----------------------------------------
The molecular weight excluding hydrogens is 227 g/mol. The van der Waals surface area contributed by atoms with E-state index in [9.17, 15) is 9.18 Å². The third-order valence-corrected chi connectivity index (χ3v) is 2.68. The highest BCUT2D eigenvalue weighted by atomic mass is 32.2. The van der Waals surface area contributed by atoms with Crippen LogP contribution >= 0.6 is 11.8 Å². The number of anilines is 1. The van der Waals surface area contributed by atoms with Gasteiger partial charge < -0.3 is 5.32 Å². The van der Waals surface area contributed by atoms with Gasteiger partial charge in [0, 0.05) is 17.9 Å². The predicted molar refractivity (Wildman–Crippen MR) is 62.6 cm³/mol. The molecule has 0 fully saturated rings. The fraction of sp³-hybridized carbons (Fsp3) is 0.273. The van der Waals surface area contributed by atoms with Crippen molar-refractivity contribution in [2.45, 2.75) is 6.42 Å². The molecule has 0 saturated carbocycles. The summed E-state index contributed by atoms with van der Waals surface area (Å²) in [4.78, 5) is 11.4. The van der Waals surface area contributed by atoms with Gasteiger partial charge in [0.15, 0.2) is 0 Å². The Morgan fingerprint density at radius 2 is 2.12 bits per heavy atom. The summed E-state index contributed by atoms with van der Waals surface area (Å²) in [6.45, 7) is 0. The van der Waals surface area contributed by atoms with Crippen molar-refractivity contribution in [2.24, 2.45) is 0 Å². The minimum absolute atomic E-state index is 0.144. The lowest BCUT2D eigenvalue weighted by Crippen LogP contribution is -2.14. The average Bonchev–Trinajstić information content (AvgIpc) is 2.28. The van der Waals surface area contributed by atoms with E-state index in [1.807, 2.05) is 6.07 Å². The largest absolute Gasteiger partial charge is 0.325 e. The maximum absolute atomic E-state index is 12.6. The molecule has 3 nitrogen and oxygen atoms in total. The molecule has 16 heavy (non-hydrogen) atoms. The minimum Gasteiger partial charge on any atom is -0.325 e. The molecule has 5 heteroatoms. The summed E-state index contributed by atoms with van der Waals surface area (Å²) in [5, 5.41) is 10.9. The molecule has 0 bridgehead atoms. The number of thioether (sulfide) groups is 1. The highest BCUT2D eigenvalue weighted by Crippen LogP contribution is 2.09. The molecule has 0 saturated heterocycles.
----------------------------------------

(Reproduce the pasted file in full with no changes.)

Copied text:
The molecular weight excluding hydrogens is 227 g/mol. The van der Waals surface area contributed by atoms with E-state index in [9.17, 15) is 9.18 Å². The third-order valence-corrected chi connectivity index (χ3v) is 2.68. The highest BCUT2D eigenvalue weighted by atomic mass is 32.2. The van der Waals surface area contributed by atoms with Crippen LogP contribution >= 0.6 is 11.8 Å². The number of anilines is 1. The van der Waals surface area contributed by atoms with Gasteiger partial charge < -0.3 is 5.32 Å². The van der Waals surface area contributed by atoms with Gasteiger partial charge in [0, 0.05) is 17.9 Å². The predicted molar refractivity (Wildman–Crippen MR) is 62.6 cm³/mol. The molecule has 0 fully saturated rings. The fraction of sp³-hybridized carbons (Fsp3) is 0.273. The van der Waals surface area contributed by atoms with Crippen molar-refractivity contribution in [2.45, 2.75) is 6.42 Å². The molecule has 0 saturated carbocycles. The summed E-state index contributed by atoms with van der Waals surface area (Å²) in [4.78, 5) is 11.4. The van der Waals surface area contributed by atoms with Gasteiger partial charge in [0.15, 0.2) is 0 Å². The Morgan fingerprint density at radius 2 is 2.12 bits per heavy atom. The summed E-state index contributed by atoms with van der Waals surface area (Å²) in [6.45, 7) is 0. The van der Waals surface area contributed by atoms with Crippen molar-refractivity contribution in [2.24, 2.45) is 0 Å². The minimum absolute atomic E-state index is 0.144. The lowest BCUT2D eigenvalue weighted by Crippen LogP contribution is -2.14. The average Bonchev–Trinajstić information content (AvgIpc) is 2.28. The van der Waals surface area contributed by atoms with E-state index in [1.807, 2.05) is 6.07 Å². The largest absolute Gasteiger partial charge is 0.325 e. The maximum absolute atomic E-state index is 12.6. The molecule has 3 nitrogen and oxygen atoms in total. The molecule has 16 heavy (non-hydrogen) atoms. The minimum Gasteiger partial charge on any atom is -0.325 e. The molecule has 5 heteroatoms. The summed E-state index contributed by atoms with van der Waals surface area (Å²) in [5, 5.41) is 10.9. The molecule has 0 bridgehead atoms. The number of thioether (sulfide) groups is 1. The highest BCUT2D eigenvalue weighted by Crippen LogP contribution is 2.09. The molecule has 0 saturated heterocycles.